Table 2

Consistency of protection in mice immunized with PySPZ. Purified, radiation-attenuated PySPZ were produced and cryopreserved. More than a year later, the PySPZ were thawed and BALB/c mice were immunized iv with three doses of 2000 PySPZ at 2-week intervals. Two weeks after the last dose, mice were challenged by iv administration of freshly isolated, infectious PySPZ or by bite of PySPZ-infected mosquitoes. Four weeks after first challenge, protected mice were rechallenged by mosquito bite. ND, not determined.

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Because CD8+ T cells were required for protection in mice, we directly assessed how route of immunization influenced frequency of such responses. To perform T cell analyses as in the NHP studies would have required aseptic PySPZ, which are not yet available. Therefore, we adapted a recently developed assay based on changes in the phenotypic expression of cell surface molecules on CD8+ T cells after Py or Pb attenuated SPZ immunization (43). Such immunization increased expression of integrin CD11a (CD11ahi) and reduced expression of CD8 alpha chain (CD8αlo), causing an increased frequency of CD11ahiCD8αlo T cells. Moreover, because CD8+ T cells against a single epitope on the Py and Pb CSP eliminate infected hepatocytes in vitro and are fully protective in vivo (30, 49), we used PyCSP280-288 peptide stimulation to enumerate the frequency of IFN-γ–producing CD11ahiCD8αlo T cells to demonstrate antigen specificity and effector function. Mice repetitively immunized iv with 2 × 104 irradiated PySPZ had ~10-fold higher frequency of PyCSP-specific, CD11ahiCD8αlo T cells secreting IFN-γ in the liver and spleen than mice receiving the same dosage id (fig. S10). These data further demonstrate the advantage of iv as compared to id immunization with irradiated SPZ in inducing the IFN-γ–producing CD8+ T cells in the liver required for protection. This is most likely due to more SPZ reaching the liver. These data suggest that protective immune responses following iv immunization may be generated in the liver, which is an uncommon organ for priming T cell immunity.

Summary and Conclusions

We report that a radiation-attenuated, aseptic, purified, cryopreserved whole-parasite malaria vaccine, the PfSPZ Vaccine, can be manufactured and administered safely to humans and protected two individuals in one dosage group. Because the immunogenicity and protective efficacy of the vaccine were suboptimal, we conducted animal studies to determine if this was due to poor potency of the vaccine or inefficient administration. The animal studies demonstrated that purified, cryopreserved, attenuated SPZ were potent for inducing a high frequency of effector memory IFN-γ–producing CD8+ T cell responses in the livers of NHPs and conferred protection in mice. They also showed that altering route of administration improved immunity and protection.

The low antibody and T cell responses found in the NHPs after sc administration were comparable in prevalence and magnitude to the responses in the human volunteers immunized sc or id. Thus, these animal studies provide a possible explanation for the suboptimal immunogenicity and protective efficacy of the PfSPZ Vaccine in this first clinical trial and provide a clear direction and rationale for design of the next clinical trial, in which this whole-parasite vaccine will be administered iv. This trial is intended to prove that administration of the PfSPZ Vaccine to humans can induce high-level protective immunity and provide the foundation for its development, regardless of method of attenuation (50, 51), for prevention and elimination (2) of Pf malaria.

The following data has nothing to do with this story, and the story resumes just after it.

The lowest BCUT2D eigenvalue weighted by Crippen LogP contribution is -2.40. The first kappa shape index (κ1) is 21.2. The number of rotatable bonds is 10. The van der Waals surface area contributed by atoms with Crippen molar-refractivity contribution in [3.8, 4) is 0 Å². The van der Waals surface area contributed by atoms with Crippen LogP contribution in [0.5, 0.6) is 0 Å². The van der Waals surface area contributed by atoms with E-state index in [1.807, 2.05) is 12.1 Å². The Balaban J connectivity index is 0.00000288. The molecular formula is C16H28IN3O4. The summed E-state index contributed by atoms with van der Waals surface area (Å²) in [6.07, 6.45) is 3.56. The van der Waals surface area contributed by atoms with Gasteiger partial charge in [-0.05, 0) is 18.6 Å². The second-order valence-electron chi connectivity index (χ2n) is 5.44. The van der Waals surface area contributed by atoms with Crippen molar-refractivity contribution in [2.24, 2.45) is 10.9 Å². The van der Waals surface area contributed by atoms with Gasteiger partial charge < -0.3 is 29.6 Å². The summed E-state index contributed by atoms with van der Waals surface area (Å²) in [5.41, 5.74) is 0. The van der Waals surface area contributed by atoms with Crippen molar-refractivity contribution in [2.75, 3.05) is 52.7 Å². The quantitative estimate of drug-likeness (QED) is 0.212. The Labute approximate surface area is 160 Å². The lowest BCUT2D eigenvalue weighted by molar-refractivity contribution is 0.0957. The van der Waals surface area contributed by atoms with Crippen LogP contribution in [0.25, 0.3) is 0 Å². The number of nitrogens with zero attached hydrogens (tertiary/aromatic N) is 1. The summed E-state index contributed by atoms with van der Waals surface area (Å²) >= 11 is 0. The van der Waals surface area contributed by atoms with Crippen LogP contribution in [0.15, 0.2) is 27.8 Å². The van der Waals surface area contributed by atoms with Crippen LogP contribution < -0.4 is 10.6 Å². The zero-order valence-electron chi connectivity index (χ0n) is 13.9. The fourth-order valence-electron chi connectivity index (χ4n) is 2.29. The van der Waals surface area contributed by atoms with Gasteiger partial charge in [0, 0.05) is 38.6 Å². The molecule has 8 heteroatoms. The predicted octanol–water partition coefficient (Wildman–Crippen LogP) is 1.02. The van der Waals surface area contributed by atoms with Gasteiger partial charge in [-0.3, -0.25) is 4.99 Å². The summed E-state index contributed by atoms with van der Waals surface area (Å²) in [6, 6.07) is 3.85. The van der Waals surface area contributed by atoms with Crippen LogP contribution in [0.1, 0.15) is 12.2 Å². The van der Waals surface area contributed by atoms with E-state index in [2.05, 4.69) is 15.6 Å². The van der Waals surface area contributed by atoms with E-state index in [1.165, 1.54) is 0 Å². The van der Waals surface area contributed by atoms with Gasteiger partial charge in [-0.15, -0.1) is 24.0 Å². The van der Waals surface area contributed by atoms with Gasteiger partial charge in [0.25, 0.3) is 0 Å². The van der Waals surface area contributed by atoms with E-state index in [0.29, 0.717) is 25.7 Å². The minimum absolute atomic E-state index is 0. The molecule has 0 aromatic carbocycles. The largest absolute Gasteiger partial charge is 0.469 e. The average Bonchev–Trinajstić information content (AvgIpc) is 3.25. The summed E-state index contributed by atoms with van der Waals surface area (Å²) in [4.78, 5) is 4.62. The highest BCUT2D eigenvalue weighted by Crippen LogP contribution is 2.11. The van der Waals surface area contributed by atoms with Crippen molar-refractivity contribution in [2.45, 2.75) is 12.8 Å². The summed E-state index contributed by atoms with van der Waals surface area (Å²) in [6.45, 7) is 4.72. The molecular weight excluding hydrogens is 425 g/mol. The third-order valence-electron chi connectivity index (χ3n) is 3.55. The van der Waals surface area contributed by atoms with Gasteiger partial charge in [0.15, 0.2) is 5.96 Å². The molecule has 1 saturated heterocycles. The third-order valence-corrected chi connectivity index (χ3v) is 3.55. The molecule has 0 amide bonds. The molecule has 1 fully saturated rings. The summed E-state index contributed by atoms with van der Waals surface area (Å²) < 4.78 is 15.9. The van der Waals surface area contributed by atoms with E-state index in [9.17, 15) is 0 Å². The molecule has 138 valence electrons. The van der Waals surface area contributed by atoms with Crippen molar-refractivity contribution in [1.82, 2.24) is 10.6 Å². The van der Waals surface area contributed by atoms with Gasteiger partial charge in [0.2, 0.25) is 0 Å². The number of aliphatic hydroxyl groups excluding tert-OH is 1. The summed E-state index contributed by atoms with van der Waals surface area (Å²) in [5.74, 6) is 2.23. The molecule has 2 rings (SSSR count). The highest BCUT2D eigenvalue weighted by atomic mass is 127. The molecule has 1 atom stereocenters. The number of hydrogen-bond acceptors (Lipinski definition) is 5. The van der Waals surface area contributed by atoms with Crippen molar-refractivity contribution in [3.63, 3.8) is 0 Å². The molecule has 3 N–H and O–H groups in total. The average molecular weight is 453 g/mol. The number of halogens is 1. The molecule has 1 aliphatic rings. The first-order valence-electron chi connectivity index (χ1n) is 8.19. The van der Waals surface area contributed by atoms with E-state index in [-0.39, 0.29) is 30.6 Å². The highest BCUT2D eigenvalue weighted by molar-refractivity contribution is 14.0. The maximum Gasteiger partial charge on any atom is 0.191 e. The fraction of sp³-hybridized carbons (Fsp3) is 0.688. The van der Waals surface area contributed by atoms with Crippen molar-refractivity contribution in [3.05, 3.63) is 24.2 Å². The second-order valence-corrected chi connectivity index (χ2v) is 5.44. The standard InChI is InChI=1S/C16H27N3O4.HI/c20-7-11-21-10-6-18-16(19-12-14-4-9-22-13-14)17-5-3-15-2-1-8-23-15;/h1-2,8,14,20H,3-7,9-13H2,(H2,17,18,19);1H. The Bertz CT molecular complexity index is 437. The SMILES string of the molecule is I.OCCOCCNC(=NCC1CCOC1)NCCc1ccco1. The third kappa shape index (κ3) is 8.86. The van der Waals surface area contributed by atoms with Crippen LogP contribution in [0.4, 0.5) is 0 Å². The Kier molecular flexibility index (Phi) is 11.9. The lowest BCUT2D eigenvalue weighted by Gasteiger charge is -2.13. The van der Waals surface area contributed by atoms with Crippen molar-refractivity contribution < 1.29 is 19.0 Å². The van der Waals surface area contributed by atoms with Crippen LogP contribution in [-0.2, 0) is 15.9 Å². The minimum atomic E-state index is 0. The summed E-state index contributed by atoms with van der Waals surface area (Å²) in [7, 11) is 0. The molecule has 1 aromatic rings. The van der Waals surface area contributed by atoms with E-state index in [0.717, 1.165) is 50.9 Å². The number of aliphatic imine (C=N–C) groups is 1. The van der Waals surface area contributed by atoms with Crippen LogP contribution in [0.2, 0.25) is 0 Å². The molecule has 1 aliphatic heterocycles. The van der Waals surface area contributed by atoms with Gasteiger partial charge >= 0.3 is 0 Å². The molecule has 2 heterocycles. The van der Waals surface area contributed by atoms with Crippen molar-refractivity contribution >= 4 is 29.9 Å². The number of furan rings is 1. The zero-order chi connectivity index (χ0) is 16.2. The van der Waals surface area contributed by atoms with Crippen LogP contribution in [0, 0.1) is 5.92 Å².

Supplementary Online Material

www.sciencemag.org/cgi/content/full/science.1211548/DC1

Materials and Methods

Figs. S1 to S10

Tables S1 to S15

References (5371)

References and Notes

  1. Materials and methods are available as supporting material on Science Online.
  2. Guidance for Industry: Toxicity grading scale for healthy adult and adolescent volunteers enrolled in preventive vaccine clinical trials (www.fda.gov/downloads/BiologicsBloodVaccines/GuidanceComplianceRegulatoryInformation/Guidances/Vaccines/ucm091977.pdf).
  3. Acknowledgments: We thank the volunteers and the PfSPZ Vaccine Development Teams and NHP team (see SOM) for their participation and efforts. The PATH Malaria Vaccine Initiative (MVI) supported the clinical trial with funds from the Bill and Melinda Gates Foundation (BMGF). Sanaria acknowledges support from National Institute of Allergy and Infectious Diseases–NIH Small Business Innovation Research grants, especially 5R44AI055229-07, 5R44AI058499-05, and 5R44AI058375-05; Institute for OneWorld Health (funds from BMGF); and U.S. Military Infectious Disease Research Program, which enabled development and manufacture of the vaccine. At Naval Medical Research Center, work was funded by Work Unit Number 6000.RAD1.F.A0309. At UMD, PCR work was funded by the Howard Hughes Medical Institute and Doris Duke Charitable Foundation. All of the data reported in the manuscript are tabulated in the main text and in the SOM. A materials transfer agreement will be required for the use of recombinant PfMSP-1 and PfEBA-175 and for HC-04 cells. A number of patents on PfSPZ have been issued, allowed, or filed in the United States and internationally. The U.S. patents include S. L. Hoffman et al., U.S. Patent 7,229,627 (2007) (there is a divisional of this patent with claims directed to aseptic adult Anopheles-species mosquitoes and aseptic Plasmodium-species sporozoites, USSN 11/726,622); S. L. Hoffman et al., U.S. Patent Pub. US2005/0208078 (2005); and B. K. L. Sim, S. L. Hoffman, M. Li, R. E. Stafford, U.S. Patent Pub U.S. 2010/0183680 (2010). There is also a patent on HC-04 cells [J. Prachumsri et al., U.S. Patent 7015036 (2006)].